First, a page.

A care home is being investigated by police after the death of a 93-year-old resident.
The Croft House Rest Home in Kirkham Road, Freckleton was reported by Blackpool Coroner Anne Hind, after she was made aware of the death of Freda Owens.
The 22-bed home had already been told to improve by inspectors from the Care Quality Commission.
Mrs Owens was found with scold injuries to her lower back at the home, and later died in the Royal Preston Hospital.
A police spokesman said: “The coroner has asked Lancashire Constabulary to investigate the circumstances regarding the death of a 93-year-old woman who died following an incident at the Croft House Rest Home, Kirkham Road, Freckleton on November 2, 2012.
“The woman was admitted to the Royal Preston Hospital suffering from burns and sadly died on January 3.
“We are at the early stages of an investigation and officers are keeping an open mind as to what has happened and are working closely with the Care Quality Commission and Fylde Borough Council.
“We will be speaking to a number of people as we try to establish what has happened and will be keeping the family and the coroner updated of our enquiries.”
The inquest into Mrs Owens’ death was opened and adjourned by Blackpool coroner Anne Hind
The cause of death has been reported as bronchial pneumonia due to necrotic, chronic pressure ulcer to the left hip and burns or scalds to the buttock.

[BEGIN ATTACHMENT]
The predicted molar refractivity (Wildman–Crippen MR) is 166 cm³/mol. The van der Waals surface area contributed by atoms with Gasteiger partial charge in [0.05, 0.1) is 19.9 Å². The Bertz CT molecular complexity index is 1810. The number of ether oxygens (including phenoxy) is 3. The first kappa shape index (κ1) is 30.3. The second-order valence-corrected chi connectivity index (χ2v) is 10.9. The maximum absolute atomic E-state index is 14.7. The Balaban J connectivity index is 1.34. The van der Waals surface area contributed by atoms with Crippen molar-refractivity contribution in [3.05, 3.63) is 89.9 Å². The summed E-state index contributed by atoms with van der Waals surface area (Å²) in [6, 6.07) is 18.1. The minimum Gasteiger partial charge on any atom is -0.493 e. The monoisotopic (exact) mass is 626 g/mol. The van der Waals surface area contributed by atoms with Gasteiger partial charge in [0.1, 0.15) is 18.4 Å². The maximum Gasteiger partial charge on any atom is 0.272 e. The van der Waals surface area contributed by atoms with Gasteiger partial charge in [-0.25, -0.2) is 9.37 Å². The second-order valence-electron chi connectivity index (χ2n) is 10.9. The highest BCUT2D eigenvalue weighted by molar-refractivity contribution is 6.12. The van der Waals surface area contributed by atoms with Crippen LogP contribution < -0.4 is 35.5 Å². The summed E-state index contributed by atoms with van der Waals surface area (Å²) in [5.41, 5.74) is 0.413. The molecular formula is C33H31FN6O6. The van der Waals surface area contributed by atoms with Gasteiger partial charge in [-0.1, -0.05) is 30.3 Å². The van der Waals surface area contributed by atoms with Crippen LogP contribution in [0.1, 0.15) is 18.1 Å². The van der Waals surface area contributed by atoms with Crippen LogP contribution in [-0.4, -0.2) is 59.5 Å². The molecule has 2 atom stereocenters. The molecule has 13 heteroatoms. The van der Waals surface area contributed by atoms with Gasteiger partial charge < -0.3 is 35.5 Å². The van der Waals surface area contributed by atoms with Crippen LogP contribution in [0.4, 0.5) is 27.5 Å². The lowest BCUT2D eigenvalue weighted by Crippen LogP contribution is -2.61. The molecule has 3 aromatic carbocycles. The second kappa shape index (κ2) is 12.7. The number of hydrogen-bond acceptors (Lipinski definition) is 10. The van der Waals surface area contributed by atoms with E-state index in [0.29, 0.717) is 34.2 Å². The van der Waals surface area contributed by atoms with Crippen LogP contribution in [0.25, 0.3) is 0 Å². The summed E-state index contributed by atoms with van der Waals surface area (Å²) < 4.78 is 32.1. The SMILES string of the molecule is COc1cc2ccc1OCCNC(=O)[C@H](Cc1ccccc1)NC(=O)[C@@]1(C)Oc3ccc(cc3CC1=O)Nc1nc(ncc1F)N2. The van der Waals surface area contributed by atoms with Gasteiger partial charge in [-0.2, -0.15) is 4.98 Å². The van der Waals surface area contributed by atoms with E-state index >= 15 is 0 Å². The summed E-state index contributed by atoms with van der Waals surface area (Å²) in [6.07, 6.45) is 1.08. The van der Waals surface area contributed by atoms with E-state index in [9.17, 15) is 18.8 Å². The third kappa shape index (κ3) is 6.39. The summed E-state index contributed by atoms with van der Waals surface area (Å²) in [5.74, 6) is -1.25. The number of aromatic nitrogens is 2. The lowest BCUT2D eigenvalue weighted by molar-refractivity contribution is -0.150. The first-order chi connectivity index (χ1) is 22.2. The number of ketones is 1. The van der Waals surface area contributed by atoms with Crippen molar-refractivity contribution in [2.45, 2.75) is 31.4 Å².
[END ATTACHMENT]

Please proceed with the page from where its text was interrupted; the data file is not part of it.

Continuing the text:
The home was last inspected by the Care Quality Commision (CQC) in August 2012, and failed three out of five Government standards. These are:
n Standards of providing care, treatment and support that meets people’s needs.
n Standards of caring for people’s safety and protecting them from harm
n Standards of quality and suitability of management.
The CQC declined to comment on the case, but as part of his August report, inspector Sandeep Phull, said: “Care planning and risk management were inadequate and did not promote the safety and welfare of residents.
“The activities provided did not meet the wishes of residents.”
The inspector also said: “Policies, procedures and staff training helped to protect people from potential abuse; however a lack of staff knowledge meant that people were not fully protected from the risk of unlawful or excessive control.”
He added that the management of medications did not fully protect people against potential risks.
A spokesman for Fylde Borough Council said: “We are helping the police with enquiries from a health and safety point of view.
“This work is ongoing.”